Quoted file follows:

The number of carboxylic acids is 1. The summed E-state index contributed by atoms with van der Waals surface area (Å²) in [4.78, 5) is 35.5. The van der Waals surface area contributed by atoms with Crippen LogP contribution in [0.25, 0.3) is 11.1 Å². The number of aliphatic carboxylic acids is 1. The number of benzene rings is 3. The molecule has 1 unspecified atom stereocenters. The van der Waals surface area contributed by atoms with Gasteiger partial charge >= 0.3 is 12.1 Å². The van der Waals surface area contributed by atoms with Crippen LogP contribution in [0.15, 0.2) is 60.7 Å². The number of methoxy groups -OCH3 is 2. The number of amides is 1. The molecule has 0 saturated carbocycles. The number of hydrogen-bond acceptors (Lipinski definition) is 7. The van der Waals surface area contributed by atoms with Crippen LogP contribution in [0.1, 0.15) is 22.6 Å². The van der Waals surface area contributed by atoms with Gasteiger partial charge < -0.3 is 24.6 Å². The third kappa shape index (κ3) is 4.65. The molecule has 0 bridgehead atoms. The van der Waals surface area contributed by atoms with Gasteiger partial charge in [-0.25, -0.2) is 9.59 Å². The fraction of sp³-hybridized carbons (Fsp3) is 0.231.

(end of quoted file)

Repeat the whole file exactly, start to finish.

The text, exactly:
The number of carboxylic acids is 1. The summed E-state index contributed by atoms with van der Waals surface area (Å²) in [4.78, 5) is 35.5. The van der Waals surface area contributed by atoms with Crippen LogP contribution in [0.25, 0.3) is 11.1 Å². The number of aliphatic carboxylic acids is 1. The number of benzene rings is 3. The molecule has 1 unspecified atom stereocenters. The van der Waals surface area contributed by atoms with Gasteiger partial charge >= 0.3 is 12.1 Å². The van der Waals surface area contributed by atoms with Crippen LogP contribution in [0.15, 0.2) is 60.7 Å². The number of methoxy groups -OCH3 is 2. The number of amides is 1. The molecule has 0 saturated carbocycles. The number of hydrogen-bond acceptors (Lipinski definition) is 7. The van der Waals surface area contributed by atoms with Crippen LogP contribution in [0.1, 0.15) is 22.6 Å². The van der Waals surface area contributed by atoms with Gasteiger partial charge < -0.3 is 24.6 Å². The third kappa shape index (κ3) is 4.65. The molecule has 0 bridgehead atoms. The van der Waals surface area contributed by atoms with Gasteiger partial charge in [-0.25, -0.2) is 9.59 Å². The fraction of sp³-hybridized carbons (Fsp3) is 0.231.